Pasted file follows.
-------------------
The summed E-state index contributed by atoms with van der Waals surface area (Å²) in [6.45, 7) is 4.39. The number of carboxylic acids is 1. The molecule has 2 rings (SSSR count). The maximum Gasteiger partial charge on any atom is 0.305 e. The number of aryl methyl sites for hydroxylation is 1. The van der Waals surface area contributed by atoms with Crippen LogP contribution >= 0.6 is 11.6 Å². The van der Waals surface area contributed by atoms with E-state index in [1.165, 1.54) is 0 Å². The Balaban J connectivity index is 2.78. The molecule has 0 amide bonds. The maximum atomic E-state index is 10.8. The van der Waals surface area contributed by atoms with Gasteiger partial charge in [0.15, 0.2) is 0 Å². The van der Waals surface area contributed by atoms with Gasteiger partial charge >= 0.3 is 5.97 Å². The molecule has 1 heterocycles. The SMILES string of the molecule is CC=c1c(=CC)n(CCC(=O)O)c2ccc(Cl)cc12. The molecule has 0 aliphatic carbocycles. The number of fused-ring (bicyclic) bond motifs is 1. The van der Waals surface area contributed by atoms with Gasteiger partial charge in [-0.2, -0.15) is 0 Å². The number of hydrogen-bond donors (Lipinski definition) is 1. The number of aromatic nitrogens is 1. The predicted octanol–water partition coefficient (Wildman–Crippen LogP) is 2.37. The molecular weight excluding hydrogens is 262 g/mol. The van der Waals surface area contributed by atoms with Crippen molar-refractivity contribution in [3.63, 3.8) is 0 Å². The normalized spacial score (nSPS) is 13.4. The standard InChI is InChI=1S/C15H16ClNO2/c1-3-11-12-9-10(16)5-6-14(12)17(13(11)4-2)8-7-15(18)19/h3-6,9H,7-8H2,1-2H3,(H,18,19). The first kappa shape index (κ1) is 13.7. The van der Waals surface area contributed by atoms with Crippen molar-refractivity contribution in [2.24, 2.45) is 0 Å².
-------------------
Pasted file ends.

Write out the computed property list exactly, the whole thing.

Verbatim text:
The summed E-state index contributed by atoms with van der Waals surface area (Å²) in [6.45, 7) is 4.39. The number of carboxylic acids is 1. The molecule has 2 rings (SSSR count). The maximum Gasteiger partial charge on any atom is 0.305 e. The number of aryl methyl sites for hydroxylation is 1. The van der Waals surface area contributed by atoms with Crippen LogP contribution >= 0.6 is 11.6 Å². The van der Waals surface area contributed by atoms with E-state index in [1.165, 1.54) is 0 Å². The Balaban J connectivity index is 2.78. The molecule has 0 amide bonds. The maximum atomic E-state index is 10.8. The van der Waals surface area contributed by atoms with Gasteiger partial charge in [0.15, 0.2) is 0 Å². The van der Waals surface area contributed by atoms with Gasteiger partial charge >= 0.3 is 5.97 Å². The molecule has 1 heterocycles. The SMILES string of the molecule is CC=c1c(=CC)n(CCC(=O)O)c2ccc(Cl)cc12. The molecule has 0 aliphatic carbocycles. The number of fused-ring (bicyclic) bond motifs is 1. The van der Waals surface area contributed by atoms with Gasteiger partial charge in [-0.2, -0.15) is 0 Å². The number of hydrogen-bond donors (Lipinski definition) is 1. The number of aromatic nitrogens is 1. The predicted octanol–water partition coefficient (Wildman–Crippen LogP) is 2.37. The molecular weight excluding hydrogens is 262 g/mol. The van der Waals surface area contributed by atoms with Crippen molar-refractivity contribution in [3.63, 3.8) is 0 Å². The normalized spacial score (nSPS) is 13.4. The standard InChI is InChI=1S/C15H16ClNO2/c1-3-11-12-9-10(16)5-6-14(12)17(13(11)4-2)8-7-15(18)19/h3-6,9H,7-8H2,1-2H3,(H,18,19). The first kappa shape index (κ1) is 13.7. The van der Waals surface area contributed by atoms with Crippen molar-refractivity contribution in [2.24, 2.45) is 0 Å².